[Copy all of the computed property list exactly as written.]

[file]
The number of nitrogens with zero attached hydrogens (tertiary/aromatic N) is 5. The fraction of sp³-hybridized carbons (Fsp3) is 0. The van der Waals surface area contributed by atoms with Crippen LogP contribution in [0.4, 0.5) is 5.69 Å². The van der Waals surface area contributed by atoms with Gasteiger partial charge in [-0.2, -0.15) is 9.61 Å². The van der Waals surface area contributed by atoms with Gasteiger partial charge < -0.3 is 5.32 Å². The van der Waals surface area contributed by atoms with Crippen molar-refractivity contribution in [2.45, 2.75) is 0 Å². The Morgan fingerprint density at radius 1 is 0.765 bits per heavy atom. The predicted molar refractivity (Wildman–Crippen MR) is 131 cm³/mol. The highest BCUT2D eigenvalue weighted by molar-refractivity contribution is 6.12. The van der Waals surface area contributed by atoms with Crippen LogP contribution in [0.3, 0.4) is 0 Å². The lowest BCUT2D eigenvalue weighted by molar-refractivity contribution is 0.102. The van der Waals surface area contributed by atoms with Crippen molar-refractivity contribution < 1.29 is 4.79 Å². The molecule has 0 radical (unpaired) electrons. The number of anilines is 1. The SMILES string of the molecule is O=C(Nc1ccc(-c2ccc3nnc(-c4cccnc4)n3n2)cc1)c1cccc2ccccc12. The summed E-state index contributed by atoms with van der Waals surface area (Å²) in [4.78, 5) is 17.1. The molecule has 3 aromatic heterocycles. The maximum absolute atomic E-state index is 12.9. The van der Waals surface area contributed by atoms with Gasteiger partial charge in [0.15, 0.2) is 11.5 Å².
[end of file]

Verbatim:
The number of nitrogens with zero attached hydrogens (tertiary/aromatic N) is 5. The fraction of sp³-hybridized carbons (Fsp3) is 0. The van der Waals surface area contributed by atoms with Crippen LogP contribution in [0.4, 0.5) is 5.69 Å². The van der Waals surface area contributed by atoms with Gasteiger partial charge in [-0.2, -0.15) is 9.61 Å². The van der Waals surface area contributed by atoms with Gasteiger partial charge < -0.3 is 5.32 Å². The van der Waals surface area contributed by atoms with Crippen molar-refractivity contribution in [2.45, 2.75) is 0 Å². The Morgan fingerprint density at radius 1 is 0.765 bits per heavy atom. The predicted molar refractivity (Wildman–Crippen MR) is 131 cm³/mol. The highest BCUT2D eigenvalue weighted by molar-refractivity contribution is 6.12. The van der Waals surface area contributed by atoms with Crippen LogP contribution in [0.3, 0.4) is 0 Å². The lowest BCUT2D eigenvalue weighted by molar-refractivity contribution is 0.102. The van der Waals surface area contributed by atoms with Crippen molar-refractivity contribution < 1.29 is 4.79 Å². The molecule has 0 radical (unpaired) electrons. The number of anilines is 1. The SMILES string of the molecule is O=C(Nc1ccc(-c2ccc3nnc(-c4cccnc4)n3n2)cc1)c1cccc2ccccc12. The summed E-state index contributed by atoms with van der Waals surface area (Å²) in [4.78, 5) is 17.1. The molecule has 3 aromatic heterocycles. The maximum absolute atomic E-state index is 12.9. The van der Waals surface area contributed by atoms with Gasteiger partial charge in [0.15, 0.2) is 11.5 Å².